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Home » 7 - Summer 08, Featured Articles, interview, MUSIC, NEWS, Noted

Interview with Yael Naim – Babel with a True Heart

Submitted by on 15 Dec 2008 – 5:00 PM Comments

Yael Naim

In a world bombarded with trials and tribulation, finding sane and good-hearted souls is truly a blessing. To find that those people also make the music you’ve come to use as an antidote for your hectic day is priceless. I discovered such a person when I watched French-Israeli artist, Yael Naim, perform on stage at the Bowery Ballroom in New York City. The house was packed with an eager audience waiting in anticipation to sing along to their new favorite Mac tune. Yael’s idiosyncratic voice (which mixes the soulfulness of Norah Jones, the tenacity of Fiona Apple, and the power of Tori Amos) floated through the ballroom. The innocence of her stage persona radiated a feel-good vibe into the crowd, causing even the most hardened of New Yorkers (including the mullet guarding the stage door) to turn to their neighbor, throw their arms around them, and sing hopeful lyrics into one another’s faces (a scene you might only imagine seeing at Disneyland in “It’s a Small World”). Her performance had everyone leaving the ballroom wanting more– more good music, more good feelings, and more time in her presence.

Yael Naim. You may recognize her name, or you may just recognize the infamous “la-la-la-la” refrain from her song “New Soul,” recently featured on a MacBook Air commercial. Either way, she’s made an impact. It was rumored that Steve Jobs, the CEO of Mac Computers, personally picked out the song. “It’s not a true story,” Yael admits. “What happened is that one guy from the Apple team heard “New Soul” on the radio in L.A. He was so excited that he called the radio station to figure out what it was and he played it for his team. Then they proposed to add “New Soul” to their ad, and [Steve Jobs] said yes.” It’s no doubt that with the success the MacBook commercial has brought her she will become the sensation in the US that she already is in France. Yael attributes the recent success to her producer, drummer, and good friend, David Donatien. In fact, Yael refuses to interview without him present because he played such an integral part in the making of her album.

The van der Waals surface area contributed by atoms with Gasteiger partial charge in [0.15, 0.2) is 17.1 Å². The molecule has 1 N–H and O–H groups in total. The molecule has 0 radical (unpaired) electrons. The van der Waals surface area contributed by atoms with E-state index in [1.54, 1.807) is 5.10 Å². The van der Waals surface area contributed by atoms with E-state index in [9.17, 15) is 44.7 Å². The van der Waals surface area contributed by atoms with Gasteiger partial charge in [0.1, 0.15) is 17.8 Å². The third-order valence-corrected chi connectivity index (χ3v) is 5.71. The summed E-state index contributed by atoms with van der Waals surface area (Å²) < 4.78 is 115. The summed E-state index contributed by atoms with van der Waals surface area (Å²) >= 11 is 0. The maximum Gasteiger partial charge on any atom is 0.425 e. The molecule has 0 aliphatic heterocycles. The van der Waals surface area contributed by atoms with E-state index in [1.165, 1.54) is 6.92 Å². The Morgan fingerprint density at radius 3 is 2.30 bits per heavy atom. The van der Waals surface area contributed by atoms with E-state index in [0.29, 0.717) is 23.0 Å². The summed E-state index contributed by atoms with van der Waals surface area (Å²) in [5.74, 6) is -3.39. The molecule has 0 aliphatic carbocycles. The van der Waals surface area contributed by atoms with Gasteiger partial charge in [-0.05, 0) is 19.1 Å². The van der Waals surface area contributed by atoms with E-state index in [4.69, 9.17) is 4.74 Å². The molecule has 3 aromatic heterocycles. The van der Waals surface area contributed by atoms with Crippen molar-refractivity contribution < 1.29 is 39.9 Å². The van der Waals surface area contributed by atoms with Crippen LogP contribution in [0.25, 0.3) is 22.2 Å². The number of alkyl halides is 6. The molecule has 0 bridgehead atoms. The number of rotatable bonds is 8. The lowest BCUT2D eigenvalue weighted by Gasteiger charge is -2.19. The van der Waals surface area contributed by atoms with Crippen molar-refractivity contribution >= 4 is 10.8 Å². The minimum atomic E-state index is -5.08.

Yael first met David when she returned to her birthplace of Paris after living in Israel for 18 years and serving two mandatory years in the Israeli army. On a serendipitous occasion, they were both asked by a mutual friend to play at a show. Yael was playing piano, and David was playing percussion when a little improv session during rehearsal led to a moment of clarity between the two. At their next meeting, Yael had David listen to five songs she had recorded and arranged herself. “I discovered her words and how well she could play. I was really impressed by this, it was really incredible,” David says. “We decided to meet again a few weeks after. Then she had me listen to 200 songs of hers.”

Not only is she multi-lingual, but can also play piano, guitar, and sing like an angel. On top of being a talented musician, she is also an excellent performer. She was first discovered in the French hit musical, Les Dix Commandements (The Ten Commandments) as Moses’ sister. Her prolific talent had David exclaiming, “Who is she? She is really crazy!”

Yael Naim Issue 7He decided to help her start a new project. They worked together for two years, recording in her small apartment in Paris. Yael says that recording in the place she lives gives an intimacy to the recording process. “For me it’s important, any time I have an idea, to just get there and do something. Even if it is just one hour. I get very frustrated if I cannot do anything, because it’s not next to me.”